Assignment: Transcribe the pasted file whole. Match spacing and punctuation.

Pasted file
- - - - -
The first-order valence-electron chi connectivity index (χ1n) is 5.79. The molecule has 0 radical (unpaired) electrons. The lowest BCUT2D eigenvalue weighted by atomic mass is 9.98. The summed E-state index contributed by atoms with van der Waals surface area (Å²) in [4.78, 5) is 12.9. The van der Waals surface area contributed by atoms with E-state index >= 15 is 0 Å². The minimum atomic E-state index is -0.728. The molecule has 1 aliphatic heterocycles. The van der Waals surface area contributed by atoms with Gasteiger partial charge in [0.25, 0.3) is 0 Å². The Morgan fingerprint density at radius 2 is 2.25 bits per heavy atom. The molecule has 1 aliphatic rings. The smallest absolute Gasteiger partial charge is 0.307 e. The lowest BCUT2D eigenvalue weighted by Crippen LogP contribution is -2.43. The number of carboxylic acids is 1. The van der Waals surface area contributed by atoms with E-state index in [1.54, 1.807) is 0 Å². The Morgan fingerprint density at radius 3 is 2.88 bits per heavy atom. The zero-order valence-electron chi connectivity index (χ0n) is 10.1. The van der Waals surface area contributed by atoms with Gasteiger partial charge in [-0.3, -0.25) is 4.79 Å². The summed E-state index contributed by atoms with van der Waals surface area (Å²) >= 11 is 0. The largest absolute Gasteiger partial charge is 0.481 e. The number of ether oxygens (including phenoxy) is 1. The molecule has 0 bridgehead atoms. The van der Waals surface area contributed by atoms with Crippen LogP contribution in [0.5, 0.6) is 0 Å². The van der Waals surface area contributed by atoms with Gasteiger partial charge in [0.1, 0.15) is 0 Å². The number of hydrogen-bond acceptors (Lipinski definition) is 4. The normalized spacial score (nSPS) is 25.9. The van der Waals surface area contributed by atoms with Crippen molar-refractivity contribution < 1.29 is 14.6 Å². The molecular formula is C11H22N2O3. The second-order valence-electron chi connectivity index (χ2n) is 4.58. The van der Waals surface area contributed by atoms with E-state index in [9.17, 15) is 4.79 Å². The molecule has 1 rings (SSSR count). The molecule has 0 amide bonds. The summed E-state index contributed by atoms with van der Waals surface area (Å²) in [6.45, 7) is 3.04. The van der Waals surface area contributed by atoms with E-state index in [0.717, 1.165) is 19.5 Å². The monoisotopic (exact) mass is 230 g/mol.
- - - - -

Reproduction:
The first-order valence-electron chi connectivity index (χ1n) is 5.79. The molecule has 0 radical (unpaired) electrons. The lowest BCUT2D eigenvalue weighted by atomic mass is 9.98. The summed E-state index contributed by atoms with van der Waals surface area (Å²) in [4.78, 5) is 12.9. The van der Waals surface area contributed by atoms with E-state index >= 15 is 0 Å². The minimum atomic E-state index is -0.728. The molecule has 1 aliphatic heterocycles. The van der Waals surface area contributed by atoms with Gasteiger partial charge in [0.25, 0.3) is 0 Å². The Morgan fingerprint density at radius 2 is 2.25 bits per heavy atom. The molecule has 1 aliphatic rings. The smallest absolute Gasteiger partial charge is 0.307 e. The lowest BCUT2D eigenvalue weighted by Crippen LogP contribution is -2.43. The number of carboxylic acids is 1. The van der Waals surface area contributed by atoms with E-state index in [1.54, 1.807) is 0 Å². The Morgan fingerprint density at radius 3 is 2.88 bits per heavy atom. The zero-order valence-electron chi connectivity index (χ0n) is 10.1. The van der Waals surface area contributed by atoms with Gasteiger partial charge in [-0.3, -0.25) is 4.79 Å². The summed E-state index contributed by atoms with van der Waals surface area (Å²) >= 11 is 0. The largest absolute Gasteiger partial charge is 0.481 e. The number of ether oxygens (including phenoxy) is 1. The molecule has 0 bridgehead atoms. The van der Waals surface area contributed by atoms with Crippen LogP contribution in [0.5, 0.6) is 0 Å². The van der Waals surface area contributed by atoms with Gasteiger partial charge in [0.1, 0.15) is 0 Å². The number of hydrogen-bond acceptors (Lipinski definition) is 4. The normalized spacial score (nSPS) is 25.9. The van der Waals surface area contributed by atoms with Crippen molar-refractivity contribution < 1.29 is 14.6 Å². The molecular formula is C11H22N2O3. The second-order valence-electron chi connectivity index (χ2n) is 4.58. The van der Waals surface area contributed by atoms with E-state index in [9.17, 15) is 4.79 Å². The molecule has 1 rings (SSSR count). The molecule has 0 amide bonds. The summed E-state index contributed by atoms with van der Waals surface area (Å²) in [6.45, 7) is 3.04. The van der Waals surface area contributed by atoms with E-state index in [0.717, 1.165) is 19.5 Å². The monoisotopic (exact) mass is 230 g/mol.